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2013 May 28
by Seth Inman

What strange growths protrude from this tree? Photo by Seth Inman.

There are birds around the world that use strands of different materials to craft marvelous woven nests that hang from tree branches — if you’re lucky enough to see them! Of course, in some circumstances it is not hard to find these pendent, or hanging, nests, as with many species of caciques and oropendolas in Central and South America (birds related to our North American blackbirds, orioles, and cowbirds). That’s right, the photo above isn’t of some weird fruit tree, but a tree-wide colony of oropendolas at Las Isletas, in Nicaragua!

Yellow-rumped Cacique in Avian Architecture by Peter Goodfellow © Princeton University Press 2011. p95

Diagram of pensile nest in Avian Architecture by Peter Goodfellow © Princeton University Press 2011. p97

Caciques, close relatives of Oropendolas, often nest beside wasp nests; orioles, only slightly more distant relatives, frequently nest near Eastern Kingbirds and Great Kiskadees. Wasps and these large flycatchers all help defend against nest predators. Yellow-rumped Caciques like the one pictured on the right start their nest building with a loop in a tangled mass of fibers that surrounds the end of a branch. The female sits in this loop and weaves new strands into a sleeve flowing downwards from the branch, often working upside-down inside the sleeve. She only leaves her construction through the original top loop, probably to tighten her weave through the stress of stretching, and to not compromise the looser new strands at the bottom of the sleeve.

The Montezuma Oropendola, which ranges from Mexico to Panama, mostly uses banana leaves for its pendent nests, supplemented by palm fronds and vines. The female finds a large banana leaf with a tear in the strong supporting rib or stem, and pulls off strands as long as two feet (60cm) long, making trips back and forth to her chosen nesting location with a few of these streamers trailing behind her. The nests take an average of ten days to complete, and are between three and four feet (90-120cm) long and seven to nine inches (18-23cm) in diameter near the bottom. The interior is lined with dead leaves, which help incubate the eggs with their heat and also shelters them from violent rocking during high winds. Below are some examples of loops and weaves that have been found in nests around the world. In the case of the birds mentioned here, females instinctively know how to weave their nests, though they do appear to grow more experienced over time.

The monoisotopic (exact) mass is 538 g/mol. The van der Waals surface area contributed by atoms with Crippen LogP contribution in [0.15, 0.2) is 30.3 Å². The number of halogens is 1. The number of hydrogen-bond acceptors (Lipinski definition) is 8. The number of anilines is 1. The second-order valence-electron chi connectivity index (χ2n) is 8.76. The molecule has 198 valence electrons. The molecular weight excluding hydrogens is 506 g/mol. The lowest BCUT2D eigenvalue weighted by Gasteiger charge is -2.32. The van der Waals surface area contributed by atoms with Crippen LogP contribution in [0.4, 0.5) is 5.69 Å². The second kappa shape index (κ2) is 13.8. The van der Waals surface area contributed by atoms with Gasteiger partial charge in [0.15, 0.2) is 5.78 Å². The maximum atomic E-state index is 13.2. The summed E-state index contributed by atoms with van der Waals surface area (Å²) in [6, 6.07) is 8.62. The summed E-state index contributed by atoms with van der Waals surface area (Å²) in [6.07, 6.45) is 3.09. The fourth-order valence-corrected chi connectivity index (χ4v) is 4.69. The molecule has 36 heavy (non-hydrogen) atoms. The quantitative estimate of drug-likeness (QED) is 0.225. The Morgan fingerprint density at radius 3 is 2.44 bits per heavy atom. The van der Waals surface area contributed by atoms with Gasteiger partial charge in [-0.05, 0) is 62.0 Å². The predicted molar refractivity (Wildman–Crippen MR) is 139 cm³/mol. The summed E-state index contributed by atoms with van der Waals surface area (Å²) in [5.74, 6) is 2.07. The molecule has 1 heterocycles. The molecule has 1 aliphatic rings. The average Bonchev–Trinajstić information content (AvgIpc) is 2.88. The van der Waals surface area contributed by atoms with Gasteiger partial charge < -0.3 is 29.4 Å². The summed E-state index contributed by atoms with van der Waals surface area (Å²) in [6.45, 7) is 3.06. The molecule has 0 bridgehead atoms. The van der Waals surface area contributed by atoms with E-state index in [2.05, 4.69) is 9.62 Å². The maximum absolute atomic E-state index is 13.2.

1a. Loop tuck, 2b. Simple loop. 3c. Interlocking loop, 1. Spiral coil, 2. Simple weave, 3. Alternately reversed winding. In Avian Architecture by Peter Goodfellow © Princeton University Press 2011. p101

Orioles, such as the Baltimore and Bullock’s, use materials like horse hair, bits of cloth, and string in addition to the more usual long and flexible fibers from stems and leaves. These two species make pouches or shallow cups that can hang up to eight inches (20cm) long, and if there is Spanish moss in the area you’ll probably see it camouflaging the exterior of their nest. The interior is lined with down from plants, wool from sheep, and other fine materials. Although male Orchard and Baltimore Orioles have been reported to help in nest building, almost always it is the female who weaves the close to ten thousand stitches in a typical nest.

Representation of the process of Baltimore Oriole nest construction in Avian Architecture by Peter Goodfellow © Princeton University Press 2011. p103

My nest post will include a slideshow of many woven nests, particularly of our North American orioles, so stay tuned!

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